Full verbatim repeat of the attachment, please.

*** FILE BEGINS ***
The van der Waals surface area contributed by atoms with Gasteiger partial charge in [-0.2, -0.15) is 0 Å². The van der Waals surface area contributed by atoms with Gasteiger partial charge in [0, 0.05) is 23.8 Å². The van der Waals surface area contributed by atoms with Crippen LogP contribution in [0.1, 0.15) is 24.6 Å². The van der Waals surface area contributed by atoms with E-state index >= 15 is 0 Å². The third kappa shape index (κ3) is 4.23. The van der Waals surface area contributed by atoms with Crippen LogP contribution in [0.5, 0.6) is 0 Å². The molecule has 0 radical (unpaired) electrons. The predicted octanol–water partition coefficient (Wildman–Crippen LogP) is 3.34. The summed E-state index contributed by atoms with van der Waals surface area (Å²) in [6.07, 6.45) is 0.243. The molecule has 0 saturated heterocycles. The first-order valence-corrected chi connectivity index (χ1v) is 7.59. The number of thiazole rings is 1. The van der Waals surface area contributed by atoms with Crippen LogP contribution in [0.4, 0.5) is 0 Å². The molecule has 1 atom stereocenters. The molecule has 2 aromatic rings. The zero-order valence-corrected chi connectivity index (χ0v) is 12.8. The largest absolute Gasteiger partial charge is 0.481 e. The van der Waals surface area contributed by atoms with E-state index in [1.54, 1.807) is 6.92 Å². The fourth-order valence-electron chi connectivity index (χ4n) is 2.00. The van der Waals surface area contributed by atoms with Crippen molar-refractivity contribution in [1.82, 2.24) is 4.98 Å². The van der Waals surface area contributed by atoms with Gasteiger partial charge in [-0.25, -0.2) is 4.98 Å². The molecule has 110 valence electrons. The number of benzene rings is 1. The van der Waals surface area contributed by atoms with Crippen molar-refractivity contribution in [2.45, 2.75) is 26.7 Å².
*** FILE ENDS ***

The van der Waals surface area contributed by atoms with Gasteiger partial charge in [-0.2, -0.15) is 0 Å². The van der Waals surface area contributed by atoms with Gasteiger partial charge in [0, 0.05) is 23.8 Å². The van der Waals surface area contributed by atoms with Crippen LogP contribution in [0.1, 0.15) is 24.6 Å². The van der Waals surface area contributed by atoms with E-state index >= 15 is 0 Å². The third kappa shape index (κ3) is 4.23. The van der Waals surface area contributed by atoms with Crippen LogP contribution in [0.5, 0.6) is 0 Å². The molecule has 0 radical (unpaired) electrons. The predicted octanol–water partition coefficient (Wildman–Crippen LogP) is 3.34. The summed E-state index contributed by atoms with van der Waals surface area (Å²) in [6.07, 6.45) is 0.243. The molecule has 0 saturated heterocycles. The first-order valence-corrected chi connectivity index (χ1v) is 7.59. The number of thiazole rings is 1. The van der Waals surface area contributed by atoms with Crippen LogP contribution in [0.4, 0.5) is 0 Å². The molecule has 1 atom stereocenters. The molecule has 2 aromatic rings. The zero-order valence-corrected chi connectivity index (χ0v) is 12.8. The largest absolute Gasteiger partial charge is 0.481 e. The van der Waals surface area contributed by atoms with E-state index in [1.54, 1.807) is 6.92 Å². The fourth-order valence-electron chi connectivity index (χ4n) is 2.00. The van der Waals surface area contributed by atoms with Crippen molar-refractivity contribution in [1.82, 2.24) is 4.98 Å². The van der Waals surface area contributed by atoms with Gasteiger partial charge in [-0.25, -0.2) is 4.98 Å². The molecule has 110 valence electrons. The number of benzene rings is 1. The van der Waals surface area contributed by atoms with Crippen molar-refractivity contribution in [2.45, 2.75) is 26.7 Å².